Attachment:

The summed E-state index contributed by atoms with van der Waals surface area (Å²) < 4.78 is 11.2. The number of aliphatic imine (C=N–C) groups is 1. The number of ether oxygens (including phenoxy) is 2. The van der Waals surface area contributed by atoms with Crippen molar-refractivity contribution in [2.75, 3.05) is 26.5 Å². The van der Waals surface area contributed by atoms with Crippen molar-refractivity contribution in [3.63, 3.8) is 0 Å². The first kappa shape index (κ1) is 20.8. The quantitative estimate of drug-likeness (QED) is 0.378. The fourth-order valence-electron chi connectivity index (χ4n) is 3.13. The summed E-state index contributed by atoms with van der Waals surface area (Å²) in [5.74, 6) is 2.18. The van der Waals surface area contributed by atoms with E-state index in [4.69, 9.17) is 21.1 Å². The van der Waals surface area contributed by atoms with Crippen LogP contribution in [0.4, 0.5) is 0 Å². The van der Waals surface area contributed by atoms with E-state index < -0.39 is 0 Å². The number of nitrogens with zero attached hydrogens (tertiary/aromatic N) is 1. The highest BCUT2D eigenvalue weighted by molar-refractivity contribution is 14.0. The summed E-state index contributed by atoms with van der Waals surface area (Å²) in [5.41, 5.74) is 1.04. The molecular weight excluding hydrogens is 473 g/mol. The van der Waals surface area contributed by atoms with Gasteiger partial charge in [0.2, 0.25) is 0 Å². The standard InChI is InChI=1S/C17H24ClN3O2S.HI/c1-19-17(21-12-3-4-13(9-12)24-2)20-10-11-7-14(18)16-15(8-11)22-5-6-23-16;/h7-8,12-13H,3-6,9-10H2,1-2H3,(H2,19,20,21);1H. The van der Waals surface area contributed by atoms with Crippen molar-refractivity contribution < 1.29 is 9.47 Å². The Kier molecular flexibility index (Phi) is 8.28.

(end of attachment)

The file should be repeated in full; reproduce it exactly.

The summed E-state index contributed by atoms with van der Waals surface area (Å²) < 4.78 is 11.2. The number of aliphatic imine (C=N–C) groups is 1. The number of ether oxygens (including phenoxy) is 2. The van der Waals surface area contributed by atoms with Crippen molar-refractivity contribution in [2.75, 3.05) is 26.5 Å². The van der Waals surface area contributed by atoms with Crippen molar-refractivity contribution in [3.63, 3.8) is 0 Å². The first kappa shape index (κ1) is 20.8. The quantitative estimate of drug-likeness (QED) is 0.378. The fourth-order valence-electron chi connectivity index (χ4n) is 3.13. The summed E-state index contributed by atoms with van der Waals surface area (Å²) in [5.74, 6) is 2.18. The van der Waals surface area contributed by atoms with E-state index in [4.69, 9.17) is 21.1 Å². The van der Waals surface area contributed by atoms with Crippen LogP contribution in [0.4, 0.5) is 0 Å². The van der Waals surface area contributed by atoms with E-state index < -0.39 is 0 Å². The number of nitrogens with zero attached hydrogens (tertiary/aromatic N) is 1. The highest BCUT2D eigenvalue weighted by molar-refractivity contribution is 14.0. The summed E-state index contributed by atoms with van der Waals surface area (Å²) in [5.41, 5.74) is 1.04. The molecular weight excluding hydrogens is 473 g/mol. The van der Waals surface area contributed by atoms with Gasteiger partial charge in [0.2, 0.25) is 0 Å². The standard InChI is InChI=1S/C17H24ClN3O2S.HI/c1-19-17(21-12-3-4-13(9-12)24-2)20-10-11-7-14(18)16-15(8-11)22-5-6-23-16;/h7-8,12-13H,3-6,9-10H2,1-2H3,(H2,19,20,21);1H. The van der Waals surface area contributed by atoms with Crippen molar-refractivity contribution < 1.29 is 9.47 Å². The Kier molecular flexibility index (Phi) is 8.28.